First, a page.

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Vocations to religious life in UK on the up

By Susan Gately - 18 October, 2013

Vocations to religious life in England and Wales have tripled in just eight years, according to recently released figures. 

Last year, 64 people joined a religious congregation, compared to just 19 in 2004. The number is at its highest level since 1995.

The figures, from the National Office for Vocation, were revised this month to include data from enclosed female orders. They also show a big jump among entrants to orders of priests, from 19 in 2011 to 30 last year.

According to Sr Cathy Jones from the National Office for Vocation, the surge had been evident “across the whole range” of religious congregations, from Dominicans to Franciscans to Salvatorians. She said some communities had new members joining after a gap of 10 years or more.

The Society of the Sacred Heart, for instance, had three novices last year after 15 years without any vocations.  Sr Cathy said one reason for the surge was that there were now “more processes to help people on their [vocations] journey.”

In Ireland, numbers joining religious orders have been “on an even keel” for some years, according to Director of Vocations Ireland, Ann-Marie Gallagher, averaging around 27 a year from 2006 to 2011, although the number for 2011, the most recent available figure,  was down somewhat at 20.

The Director of Vocations Ireland believes the growth in the UK is due to its strong backing by the bishops through the National Office for Vocation which promotes all vocations – ordained ministry, consecrated life, marriage and lay single life.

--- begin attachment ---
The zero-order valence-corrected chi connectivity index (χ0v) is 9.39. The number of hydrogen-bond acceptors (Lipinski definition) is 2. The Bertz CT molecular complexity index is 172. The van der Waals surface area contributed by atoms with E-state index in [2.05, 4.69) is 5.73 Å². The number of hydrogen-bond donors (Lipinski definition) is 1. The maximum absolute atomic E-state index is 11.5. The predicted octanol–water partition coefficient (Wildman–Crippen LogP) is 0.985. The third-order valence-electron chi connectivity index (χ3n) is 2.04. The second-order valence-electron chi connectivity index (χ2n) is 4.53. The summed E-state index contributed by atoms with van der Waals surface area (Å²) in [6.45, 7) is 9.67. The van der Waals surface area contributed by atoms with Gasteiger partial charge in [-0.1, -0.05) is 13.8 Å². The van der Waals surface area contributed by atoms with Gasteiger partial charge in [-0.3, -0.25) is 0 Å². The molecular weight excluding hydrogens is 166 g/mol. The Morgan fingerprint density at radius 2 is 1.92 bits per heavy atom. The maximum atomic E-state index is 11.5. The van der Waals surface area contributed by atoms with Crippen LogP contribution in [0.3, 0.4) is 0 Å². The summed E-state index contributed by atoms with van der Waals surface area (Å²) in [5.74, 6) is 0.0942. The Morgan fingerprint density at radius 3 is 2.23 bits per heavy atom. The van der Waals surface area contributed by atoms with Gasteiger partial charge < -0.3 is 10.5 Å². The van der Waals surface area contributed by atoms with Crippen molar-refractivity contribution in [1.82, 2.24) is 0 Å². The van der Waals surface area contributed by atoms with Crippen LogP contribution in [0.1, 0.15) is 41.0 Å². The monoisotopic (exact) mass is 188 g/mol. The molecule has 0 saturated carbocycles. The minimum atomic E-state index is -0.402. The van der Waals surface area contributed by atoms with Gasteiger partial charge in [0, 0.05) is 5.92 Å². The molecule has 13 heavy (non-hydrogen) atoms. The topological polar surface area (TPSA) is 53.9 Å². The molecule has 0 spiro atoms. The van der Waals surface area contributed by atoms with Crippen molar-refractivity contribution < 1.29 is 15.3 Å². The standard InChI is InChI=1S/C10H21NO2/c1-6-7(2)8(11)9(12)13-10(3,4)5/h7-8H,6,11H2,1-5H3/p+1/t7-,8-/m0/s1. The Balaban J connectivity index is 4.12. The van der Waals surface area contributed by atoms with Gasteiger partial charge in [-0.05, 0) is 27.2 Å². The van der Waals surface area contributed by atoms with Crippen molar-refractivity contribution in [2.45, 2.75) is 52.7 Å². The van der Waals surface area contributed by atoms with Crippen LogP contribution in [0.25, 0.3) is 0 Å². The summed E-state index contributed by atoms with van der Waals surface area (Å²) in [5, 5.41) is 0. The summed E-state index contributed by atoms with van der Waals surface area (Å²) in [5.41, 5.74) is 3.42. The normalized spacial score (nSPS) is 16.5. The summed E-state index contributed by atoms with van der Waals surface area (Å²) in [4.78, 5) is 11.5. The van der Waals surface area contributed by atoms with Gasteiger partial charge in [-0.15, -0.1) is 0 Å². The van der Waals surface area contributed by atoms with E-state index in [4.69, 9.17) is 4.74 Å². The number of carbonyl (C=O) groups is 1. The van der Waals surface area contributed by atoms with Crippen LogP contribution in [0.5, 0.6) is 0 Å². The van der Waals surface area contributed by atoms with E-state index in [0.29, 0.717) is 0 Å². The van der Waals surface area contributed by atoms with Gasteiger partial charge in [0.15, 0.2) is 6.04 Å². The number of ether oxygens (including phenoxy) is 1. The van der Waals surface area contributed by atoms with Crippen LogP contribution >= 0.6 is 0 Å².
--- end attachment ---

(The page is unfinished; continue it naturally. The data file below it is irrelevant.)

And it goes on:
National Office for Vocations in UK works for all vocations

National Office for Vocations in UK works for all vocations

From this office a push towards promoting vocations extends to parishes.  “They would say that just as every parish in the country is involved in mission overseas, it should become unthinkable to have a parish without a vocations group,”  Ms Gallagher told CatholicIreland.net

Asked if the bishops should be doing something more in Ireland for vocations, Ms Gallagher said  everyone was  responsible for “promoting a culture of vocation.  As a lay person that was one of the reasons I got involved in Vocations Ireland. I felt a responsibility.”

She underlined the vital importance of the discernment process so much emphasised in programmes like “Explore Away” which provide an opportunity to young single, men and women to explore religious life over a series of weekends.    

“They are small steps towards a culture of discernment,” said Ms Gallagher and “much appreciated by the Vocations Directors of all the religious orders”. 

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